— one that encouraged “all Christians to fulfill their God-given responsibility to engage in the public life of the nation … to become educated about the issues in the upcoming election and vote as God leads them … [and to] commit to pray for our elected leaders.”

Tar Henderson, pastor of Gila Valley Baptist Church in Gila, was elected to a one-year term as BCNM president, with George Riley, a member of First Baptist Church in Bloomfield, and Jonathan Richard, pastor of First Baptist Church in Estancia, elected first and second vice president, respectively.

There were no other nominations, so the men were elected by acclamation, succeeding the outgoing officers who had completed the limit of two one-year terms in office.

While the 2013 budget approved by messengers will require 0.38 percent less from New Mexico Baptist churches than is needed to meet the convention’s 2012 budget, receipts for the first 10 months of 2012 were trailing the budget requirement by 8 percent.

Next year’s budget will require $3,948,175 in Cooperative Program receipts from the churches, a reduction of $14,868 from the amount called for in the current budget. The budget includes a 1.5 percent increase in salaries for BCNM employees.

After an estimated $913,967, or 23.1 percent, is deducted for shared ministries from CP contributions, 35 percent of the remaining CP receipts, an estimated $1,061,973, will be forwarded to the SBC for national and international missions and ministry. No increase in the percentage was proposed for next year.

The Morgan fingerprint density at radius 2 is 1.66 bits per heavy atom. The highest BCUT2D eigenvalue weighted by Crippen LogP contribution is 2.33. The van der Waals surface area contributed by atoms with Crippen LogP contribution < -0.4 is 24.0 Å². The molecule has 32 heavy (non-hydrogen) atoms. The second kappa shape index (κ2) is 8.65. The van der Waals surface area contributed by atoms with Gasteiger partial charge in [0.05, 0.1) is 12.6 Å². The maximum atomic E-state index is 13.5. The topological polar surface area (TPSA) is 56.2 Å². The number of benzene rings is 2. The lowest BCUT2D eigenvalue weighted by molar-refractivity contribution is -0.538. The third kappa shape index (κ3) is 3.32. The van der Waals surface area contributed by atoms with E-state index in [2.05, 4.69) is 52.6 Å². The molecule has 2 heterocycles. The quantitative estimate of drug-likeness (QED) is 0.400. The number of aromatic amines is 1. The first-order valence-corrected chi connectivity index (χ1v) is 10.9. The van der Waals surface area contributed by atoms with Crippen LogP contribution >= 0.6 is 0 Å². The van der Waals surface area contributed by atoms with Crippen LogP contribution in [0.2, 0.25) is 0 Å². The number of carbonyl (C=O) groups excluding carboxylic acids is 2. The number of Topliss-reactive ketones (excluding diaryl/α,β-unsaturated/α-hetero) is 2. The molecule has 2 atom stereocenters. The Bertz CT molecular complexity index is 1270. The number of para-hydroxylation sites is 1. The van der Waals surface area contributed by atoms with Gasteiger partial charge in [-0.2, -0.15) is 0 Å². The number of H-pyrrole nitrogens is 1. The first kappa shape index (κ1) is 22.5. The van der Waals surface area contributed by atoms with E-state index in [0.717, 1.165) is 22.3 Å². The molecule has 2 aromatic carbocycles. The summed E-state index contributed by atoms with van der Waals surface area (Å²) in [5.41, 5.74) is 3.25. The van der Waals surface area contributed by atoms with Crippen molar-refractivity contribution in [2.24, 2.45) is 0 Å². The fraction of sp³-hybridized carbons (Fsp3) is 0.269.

The remaining 65 percent, $1,972,235, along with the amount that had been deducted for shared ministries and additional income of $1,965,597 from various sources — including BCNM camps and children and student conferences, the Baptist New Mexican and the SBC’s North American Mission Board and LifeWay Christian Resources — will be used to support a total operating budget of $4,851,799, 7.78 percent more than this year’s budget, for mission work in New Mexico.

Leading worship during the centennial celebration were Southern Praise, a praise group from Rio Rancho; a Centennial Mass Choir of members of churches in eastern New Mexico and members of the New Mexico Singing Churchmen; and a Centennial Praise Team of four New Mexico Baptist music ministers.

The BCNM’s 2013 annual meeting is schedule for Oct. 22-23 at Sandia Baptist Church in Albuquerque.
John Loudat is editor of the Baptist New Mexican, newsjournal of the Baptist Convention of New Mexico.

The full text of the BCNM resolution on voting follows:

Whereas, government is ordained by God to reward those who do good and punish those who do evil (Romans 13:3-5), and
Whereas, God holds all societies accountable to His standard of righteousness (Genesis 6:5-11, 19:12-13; Jonah 1:1-2) and
Whereas, Jesus Christ taught that His disciples are the salt of the earth and the light of the world (Matthew 5:13-16), and
Whereas, many Christians that are eligible to vote do not vote regularly, and
Whereas, the United States Constitution has placed our nation’s leadership in the hands of democratically elected officials, be it
Resolved, that the messengers to the Baptist Convention of New Mexico, meeting October 23-24, 2012, in Clovis, New Mexico, encourage all Christians to fulfill their God-given responsibility to engage in the public life of the nation, and be it further
Resolved, that we encourage Christians to become educated about the issues in the upcoming election and vote as God leads them, and be it further
Resolved, that we commit to pray for our elected leaders (1 Timothy 2:1-2).

    About the Author

  • John Loudat